Quotations about   pretense

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We do what we must, and call it by the best names we can, and would fain have the praise of having intended the result which ensues.

Ralph Waldo Emerson (1803-1882) American essayist, lecturer, poet
“Experience,” Essays: Second Series (1844)
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Added on 2-Feb-19 | Last updated 2-Feb-19
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It had snowed in the night, and the world looked very clean, which I knew it not to be. But illusion is nice sometimes.

Robert B. Parker (1932-2010) American writer
Painted Ladies, ch. 22 (2010)
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Added on 12-Jul-17 | Last updated 12-Jul-17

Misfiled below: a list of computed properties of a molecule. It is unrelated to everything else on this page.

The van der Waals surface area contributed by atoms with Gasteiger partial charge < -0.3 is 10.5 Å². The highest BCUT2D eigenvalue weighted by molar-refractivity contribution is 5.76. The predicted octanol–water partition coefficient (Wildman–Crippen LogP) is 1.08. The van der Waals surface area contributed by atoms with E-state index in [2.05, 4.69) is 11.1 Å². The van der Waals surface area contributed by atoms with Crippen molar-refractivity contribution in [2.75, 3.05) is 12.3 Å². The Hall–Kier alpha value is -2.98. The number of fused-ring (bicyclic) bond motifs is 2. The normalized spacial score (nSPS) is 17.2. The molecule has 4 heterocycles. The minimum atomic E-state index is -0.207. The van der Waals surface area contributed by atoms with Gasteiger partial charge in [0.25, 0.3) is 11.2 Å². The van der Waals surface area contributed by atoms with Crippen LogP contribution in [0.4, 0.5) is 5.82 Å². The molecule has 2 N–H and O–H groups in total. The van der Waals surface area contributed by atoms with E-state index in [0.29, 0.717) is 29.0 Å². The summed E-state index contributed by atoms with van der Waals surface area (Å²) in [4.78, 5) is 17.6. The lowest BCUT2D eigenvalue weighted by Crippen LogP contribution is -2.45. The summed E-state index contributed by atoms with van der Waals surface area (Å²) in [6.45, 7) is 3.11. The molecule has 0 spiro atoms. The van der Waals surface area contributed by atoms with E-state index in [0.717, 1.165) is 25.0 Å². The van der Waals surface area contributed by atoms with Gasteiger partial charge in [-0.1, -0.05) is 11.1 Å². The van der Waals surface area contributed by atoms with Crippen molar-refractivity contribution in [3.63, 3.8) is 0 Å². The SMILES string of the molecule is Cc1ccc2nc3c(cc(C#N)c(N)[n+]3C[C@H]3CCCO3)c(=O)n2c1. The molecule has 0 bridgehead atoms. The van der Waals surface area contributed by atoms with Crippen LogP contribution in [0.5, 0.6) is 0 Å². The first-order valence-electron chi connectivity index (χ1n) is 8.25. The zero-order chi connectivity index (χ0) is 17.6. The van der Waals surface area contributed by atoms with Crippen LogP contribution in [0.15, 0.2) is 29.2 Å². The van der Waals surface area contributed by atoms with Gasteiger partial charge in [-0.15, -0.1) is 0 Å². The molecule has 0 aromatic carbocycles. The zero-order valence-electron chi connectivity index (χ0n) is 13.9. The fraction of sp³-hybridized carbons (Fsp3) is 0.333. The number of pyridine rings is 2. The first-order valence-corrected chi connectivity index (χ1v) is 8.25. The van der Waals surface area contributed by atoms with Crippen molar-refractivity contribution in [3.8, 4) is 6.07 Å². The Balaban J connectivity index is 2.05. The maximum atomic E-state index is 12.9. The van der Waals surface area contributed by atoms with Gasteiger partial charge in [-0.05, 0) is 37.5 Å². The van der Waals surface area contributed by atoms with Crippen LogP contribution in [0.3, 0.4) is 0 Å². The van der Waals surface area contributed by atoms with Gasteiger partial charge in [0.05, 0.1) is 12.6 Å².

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It is just those books which a man possesses, but does not read, which constitute the most suspicious evidence against him.

Victor Hugo (1802-1885) French writer
Toilers of the Sea, Book 1, ch. 4 (1866)
Added on 5-Jan-17 | Last updated 5-Jan-17
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Going to church doesn’t make you a Christian any more than going to a garage makes you an automobile.

sunday-church-christian-garage-automobile-wist_info-quote

William Ashley "Billy" Sunday (1862-1935) American athlete, evangelist, preacher
In William T. Ellis, “Billy” Sunday, The Man and his Message, ch. 12 (1914)
Added on 14-Oct-16 | Last updated 14-Oct-16
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A cheerful, easy countenance and behavior are very useful: they make fools think you a good-natured man, and they make designing men think you an undesigning one.

Lord Chesterfield (1694-1773) English statesman, wit [Philip Dormer Stanhope]
Letter to his son (15 Jan 1753)
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All men are frauds. The only difference between them is that some admit it. I myself deny it.